McKinney creates “Beercade” for Raleigh brewery Big Boss
It’s an arcade game, but it also dispenses beer.
Those are the basics for the “Beercade,” a beer-dispensing arcade game invented by two employees at the Durham-based advertising agency McKinney, which is part of the South Korea-based global advertising network Cheil Worldwide.
The game was created for one of the agency’s clients, Raleigh-based Big Boss Brewing Co., to help the more than six-year-old brewery stand out in the crowd at beer festivals and other sampling events, said Adam Carroll, a 27-year-old creative technologist at McKinney who co-created the game.
The other co-creator, Owen Tingle, a 34-year-old associate creative director at McKinney, said it’s a crowded market at beer festivals and tastings. They wanted to help customers remember Big Boss.
“As soon as you drink the beer, you forget what beer it was,” Tingle said. “We thought this was a great promotional item for Big Boss to …make it harder for (customers) to forget who they are.”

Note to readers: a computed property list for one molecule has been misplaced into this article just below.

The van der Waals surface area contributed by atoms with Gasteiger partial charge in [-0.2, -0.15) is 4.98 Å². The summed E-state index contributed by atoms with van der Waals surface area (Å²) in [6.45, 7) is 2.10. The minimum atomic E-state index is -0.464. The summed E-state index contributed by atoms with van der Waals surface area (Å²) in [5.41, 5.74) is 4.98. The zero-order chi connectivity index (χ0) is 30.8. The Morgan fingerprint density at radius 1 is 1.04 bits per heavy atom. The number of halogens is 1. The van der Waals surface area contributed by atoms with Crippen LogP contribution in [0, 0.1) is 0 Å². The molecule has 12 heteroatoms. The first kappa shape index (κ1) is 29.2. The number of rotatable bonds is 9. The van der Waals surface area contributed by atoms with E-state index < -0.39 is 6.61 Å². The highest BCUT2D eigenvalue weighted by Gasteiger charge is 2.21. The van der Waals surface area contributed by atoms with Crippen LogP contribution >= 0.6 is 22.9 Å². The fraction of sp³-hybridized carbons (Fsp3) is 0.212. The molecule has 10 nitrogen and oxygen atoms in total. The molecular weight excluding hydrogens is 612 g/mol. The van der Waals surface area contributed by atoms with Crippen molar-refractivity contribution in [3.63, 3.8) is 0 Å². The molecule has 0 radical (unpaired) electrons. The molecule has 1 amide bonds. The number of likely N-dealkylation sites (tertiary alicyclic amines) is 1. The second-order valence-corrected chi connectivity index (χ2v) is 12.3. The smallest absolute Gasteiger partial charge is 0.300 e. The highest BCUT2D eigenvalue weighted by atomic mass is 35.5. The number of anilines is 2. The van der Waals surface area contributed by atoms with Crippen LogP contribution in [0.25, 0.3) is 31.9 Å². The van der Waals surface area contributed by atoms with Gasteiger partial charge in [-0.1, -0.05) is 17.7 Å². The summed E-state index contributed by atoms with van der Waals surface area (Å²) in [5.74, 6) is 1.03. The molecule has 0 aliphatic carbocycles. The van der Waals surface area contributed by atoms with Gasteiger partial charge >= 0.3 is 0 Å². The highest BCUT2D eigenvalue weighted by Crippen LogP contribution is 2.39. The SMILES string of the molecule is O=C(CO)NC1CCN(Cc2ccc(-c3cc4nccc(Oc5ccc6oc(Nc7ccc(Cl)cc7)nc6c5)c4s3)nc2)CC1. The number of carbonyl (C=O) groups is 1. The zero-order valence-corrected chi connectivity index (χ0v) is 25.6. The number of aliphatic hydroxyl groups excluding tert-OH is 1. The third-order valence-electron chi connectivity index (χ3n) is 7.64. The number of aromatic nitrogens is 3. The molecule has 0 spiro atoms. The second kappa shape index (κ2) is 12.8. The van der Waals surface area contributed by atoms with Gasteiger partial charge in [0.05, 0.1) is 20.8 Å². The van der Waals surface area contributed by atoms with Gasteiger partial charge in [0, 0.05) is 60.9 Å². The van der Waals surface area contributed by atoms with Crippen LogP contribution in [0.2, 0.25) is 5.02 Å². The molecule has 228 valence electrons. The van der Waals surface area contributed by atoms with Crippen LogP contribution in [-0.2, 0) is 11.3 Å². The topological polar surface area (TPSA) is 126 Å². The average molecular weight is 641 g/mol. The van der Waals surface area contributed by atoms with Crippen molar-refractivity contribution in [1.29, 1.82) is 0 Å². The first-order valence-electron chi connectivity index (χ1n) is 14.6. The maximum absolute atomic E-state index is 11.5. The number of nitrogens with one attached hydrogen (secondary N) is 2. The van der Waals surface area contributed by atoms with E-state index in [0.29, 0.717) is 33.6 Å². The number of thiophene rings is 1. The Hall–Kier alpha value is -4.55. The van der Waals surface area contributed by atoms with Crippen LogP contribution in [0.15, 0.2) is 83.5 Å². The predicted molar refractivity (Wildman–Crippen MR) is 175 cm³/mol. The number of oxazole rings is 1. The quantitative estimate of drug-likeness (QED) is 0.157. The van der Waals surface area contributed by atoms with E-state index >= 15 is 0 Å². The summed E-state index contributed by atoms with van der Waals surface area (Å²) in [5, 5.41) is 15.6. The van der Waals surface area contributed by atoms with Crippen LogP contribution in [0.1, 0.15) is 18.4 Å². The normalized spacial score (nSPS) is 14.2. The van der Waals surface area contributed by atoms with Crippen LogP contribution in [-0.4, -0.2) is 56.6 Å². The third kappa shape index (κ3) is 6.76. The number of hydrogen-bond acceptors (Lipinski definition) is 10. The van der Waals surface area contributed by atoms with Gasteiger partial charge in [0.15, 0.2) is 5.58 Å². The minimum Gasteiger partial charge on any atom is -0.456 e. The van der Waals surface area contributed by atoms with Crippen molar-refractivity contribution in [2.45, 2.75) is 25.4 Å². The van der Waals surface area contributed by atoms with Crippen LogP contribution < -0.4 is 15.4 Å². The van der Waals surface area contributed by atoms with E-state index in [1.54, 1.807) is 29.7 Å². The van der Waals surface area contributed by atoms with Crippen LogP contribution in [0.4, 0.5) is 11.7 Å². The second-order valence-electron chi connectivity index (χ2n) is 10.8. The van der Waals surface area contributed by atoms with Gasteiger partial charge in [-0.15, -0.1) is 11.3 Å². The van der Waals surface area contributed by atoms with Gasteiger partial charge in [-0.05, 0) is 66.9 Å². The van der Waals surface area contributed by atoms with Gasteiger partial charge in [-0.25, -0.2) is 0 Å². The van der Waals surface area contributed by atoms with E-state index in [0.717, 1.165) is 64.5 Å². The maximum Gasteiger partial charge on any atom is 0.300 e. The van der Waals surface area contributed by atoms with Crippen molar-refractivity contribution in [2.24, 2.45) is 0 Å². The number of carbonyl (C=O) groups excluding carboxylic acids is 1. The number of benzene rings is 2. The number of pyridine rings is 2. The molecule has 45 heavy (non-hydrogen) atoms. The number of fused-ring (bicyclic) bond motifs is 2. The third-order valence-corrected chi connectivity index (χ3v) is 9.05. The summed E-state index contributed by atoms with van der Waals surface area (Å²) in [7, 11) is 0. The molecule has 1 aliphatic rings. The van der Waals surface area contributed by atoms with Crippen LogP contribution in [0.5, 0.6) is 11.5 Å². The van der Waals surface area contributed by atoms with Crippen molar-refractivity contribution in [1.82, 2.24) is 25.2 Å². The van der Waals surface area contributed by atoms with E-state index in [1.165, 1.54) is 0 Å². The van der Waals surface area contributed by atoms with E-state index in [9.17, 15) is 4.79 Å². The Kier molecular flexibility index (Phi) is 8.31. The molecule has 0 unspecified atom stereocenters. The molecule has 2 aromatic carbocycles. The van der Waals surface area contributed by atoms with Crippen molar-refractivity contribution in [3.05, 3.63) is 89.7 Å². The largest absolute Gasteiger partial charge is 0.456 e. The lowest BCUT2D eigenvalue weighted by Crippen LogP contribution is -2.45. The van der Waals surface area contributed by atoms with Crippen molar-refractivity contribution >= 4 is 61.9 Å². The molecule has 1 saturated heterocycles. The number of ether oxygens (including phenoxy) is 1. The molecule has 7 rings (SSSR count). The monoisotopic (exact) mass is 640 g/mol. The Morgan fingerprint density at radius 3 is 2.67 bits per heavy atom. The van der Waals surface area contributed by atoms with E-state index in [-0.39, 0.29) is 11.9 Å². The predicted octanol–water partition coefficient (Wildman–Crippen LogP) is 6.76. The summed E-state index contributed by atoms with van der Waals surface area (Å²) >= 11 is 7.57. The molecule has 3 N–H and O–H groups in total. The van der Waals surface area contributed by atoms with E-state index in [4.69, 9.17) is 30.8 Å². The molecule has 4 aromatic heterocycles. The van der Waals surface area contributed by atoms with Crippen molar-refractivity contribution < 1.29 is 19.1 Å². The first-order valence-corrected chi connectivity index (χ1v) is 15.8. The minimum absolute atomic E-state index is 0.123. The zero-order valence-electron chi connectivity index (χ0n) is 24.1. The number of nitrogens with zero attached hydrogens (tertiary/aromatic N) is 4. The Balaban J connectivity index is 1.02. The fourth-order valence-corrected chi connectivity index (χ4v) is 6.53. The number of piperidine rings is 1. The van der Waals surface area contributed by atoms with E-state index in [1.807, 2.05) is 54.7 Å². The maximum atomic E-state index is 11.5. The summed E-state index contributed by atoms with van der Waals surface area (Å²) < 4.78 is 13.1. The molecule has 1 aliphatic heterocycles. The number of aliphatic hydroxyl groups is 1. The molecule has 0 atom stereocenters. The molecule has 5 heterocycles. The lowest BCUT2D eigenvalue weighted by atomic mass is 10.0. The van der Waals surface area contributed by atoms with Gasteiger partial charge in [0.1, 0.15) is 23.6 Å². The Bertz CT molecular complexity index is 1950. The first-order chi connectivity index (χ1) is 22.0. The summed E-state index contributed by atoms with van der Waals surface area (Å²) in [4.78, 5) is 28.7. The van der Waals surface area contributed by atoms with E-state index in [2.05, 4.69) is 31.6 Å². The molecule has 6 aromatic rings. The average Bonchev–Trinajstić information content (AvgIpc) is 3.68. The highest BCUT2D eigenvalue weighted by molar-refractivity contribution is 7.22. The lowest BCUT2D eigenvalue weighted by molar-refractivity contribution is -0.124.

In the game, called “The Last Barfighter,” two players choose one of five characters that represent the year-round Big Boss brews, according to an email from Janet Northen, director of agency communications for McKinney.
The players fight in three rounds using moves such as punches and kicks, Northen’s email said, as well as other “signature moves,” such as fire throwing. The best player of three rounds wins and a sample of beer is automatically dispensed.
Carroll said they’ve been talking about the idea for about a year. Both he and Owen grew up playing video games, and both later “grew to appreciate beer.” Tingle said they got an idea to start an arcade, and put a bar in it. The idea evolved into Beercade.
The game was constructed using the workshop of a co-worker’s father, who helped construct it. The illustrations on the side of the game were done internally at McKinney, and the game was programmed at the agency.
Beercade made its first appearance last year at an event where Tingle said they launched it to work out the kinks. Now they’re launching it in a bigger way since they know it works.
Northen said McKinney received three requests for the Beercade Friday, and Tingle said they’re “definitely considering” what else they can do with the technology.
But Carroll said that involves a “tricky web” of legal issues related to alcohol distribution that impacts planning for a mass production of such a product.
“We have a lot more logistical discovery and/or planning on our part for a mass production,” Carroll said.